It's not as though iPhoto hides its photos behind some random or impenetrable filing scheme, if one knows the filename, what year it was taken, and what Film Roll (View > Film Rolls) one can easily find any picture in any dialog. Or, you can right-click / control-click any picture in iPhoto and select Show File. Or, and I never knew this but had to try it (because I was pretty sure it would work), if you drag a photo from iPhoto to an open dialog in a web-browser, it will automatically switch to that photo's folder (why it doesn't finish the job and actually select that photo is beyond me, but we both know Apple's not perfect).

Now here's my beef... you can't drag a song from iTunes into an email message (you have to use the right-click- Show In Finder long-way-'round). I suppose this is to make it ever-so-slightly harder for people to share unprotected copyrighted music, but since it's trivial to bypass, I'd rather the drag/drop work as expected. I use iTunes to do all the mp3/AAC conversion of my own recordings, and frequently email rough mixes - sometimes several times a day - and I find iTunes drag and drop inconsistencies more than a little annoying.

PS I didn't check that iPhoto drag and drop trick extensively, I was too busy composing a painfully long-winded post.

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Drag itunes selection to the Desktop or elsewhere
Authored by: CajunLuke on Mar 06, '07 07:41:28AM

Have you ever tried dragging the picture from iPhoto to the open box? I've never used iPhoto, but this works everywhere else I've tried it.

Need to open a document in a deep folder and have the folder open? Open the program's "Open" dialog box/sheet and drag the file into the file browser in there. It will be highlighted, ready for you to hit "Open".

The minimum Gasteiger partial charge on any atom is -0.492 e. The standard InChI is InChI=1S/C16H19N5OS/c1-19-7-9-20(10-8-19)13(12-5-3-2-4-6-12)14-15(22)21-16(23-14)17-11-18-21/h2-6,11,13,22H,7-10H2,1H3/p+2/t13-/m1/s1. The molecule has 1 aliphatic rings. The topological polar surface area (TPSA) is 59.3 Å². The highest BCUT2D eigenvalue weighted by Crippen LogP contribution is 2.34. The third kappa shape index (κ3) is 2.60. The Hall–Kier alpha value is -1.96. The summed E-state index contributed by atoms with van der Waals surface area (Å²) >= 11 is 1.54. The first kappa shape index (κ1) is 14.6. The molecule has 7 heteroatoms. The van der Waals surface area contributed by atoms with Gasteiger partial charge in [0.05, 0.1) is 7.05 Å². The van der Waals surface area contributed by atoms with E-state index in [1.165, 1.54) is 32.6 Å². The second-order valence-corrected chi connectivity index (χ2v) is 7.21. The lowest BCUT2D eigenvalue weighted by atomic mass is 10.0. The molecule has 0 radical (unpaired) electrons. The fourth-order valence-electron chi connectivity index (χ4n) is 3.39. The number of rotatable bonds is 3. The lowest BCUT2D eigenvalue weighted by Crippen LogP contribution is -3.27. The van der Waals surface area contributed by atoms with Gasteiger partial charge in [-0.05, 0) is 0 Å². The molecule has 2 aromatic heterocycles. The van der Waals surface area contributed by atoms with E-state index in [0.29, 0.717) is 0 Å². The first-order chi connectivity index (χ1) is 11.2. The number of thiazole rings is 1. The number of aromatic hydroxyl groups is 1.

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Drag itunes selection to the Desktop or elsewhere
Authored by: mortimerpa on Mar 06, '07 02:19:13AM

What I found is that you can drag on your desktop, or in subdirectories. But it's still not the normal "ubiquitous" dragging of a file you would have with normal files in Finder. For example, you cannot drag the file to the terminal window.

An even more annoying thing: you cannot drag a file to an external USB key. iTunes or Finder do not give any error, but nothing happens. You first have to drag to your desktop, then to the external folder...



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Drag itunes selection to the Desktop or elsewhere
Authored by: joab on Mar 06, '07 05:29:25AM

This works when you're only dragging a couple of songs but when you get up to about 500 songs iTunes will think for a moment and then decide to ignore your request.

I do this quite a lot for DJ gigs when I don't want to bring the external drive and then I need to drag the songs out in smaller batches instead of all at once... Very annoying.



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Drag itunes selection to the Desktop or elsewhere
Authored by: david-bo on May 09, '08 06:19:04AM

The reason your drags fails is that you can not drag songs with identical titles. Remove all duplicates and the drag will work as expected.

---
Henrik Stigell
http://henrik-stigell.blogspot.com/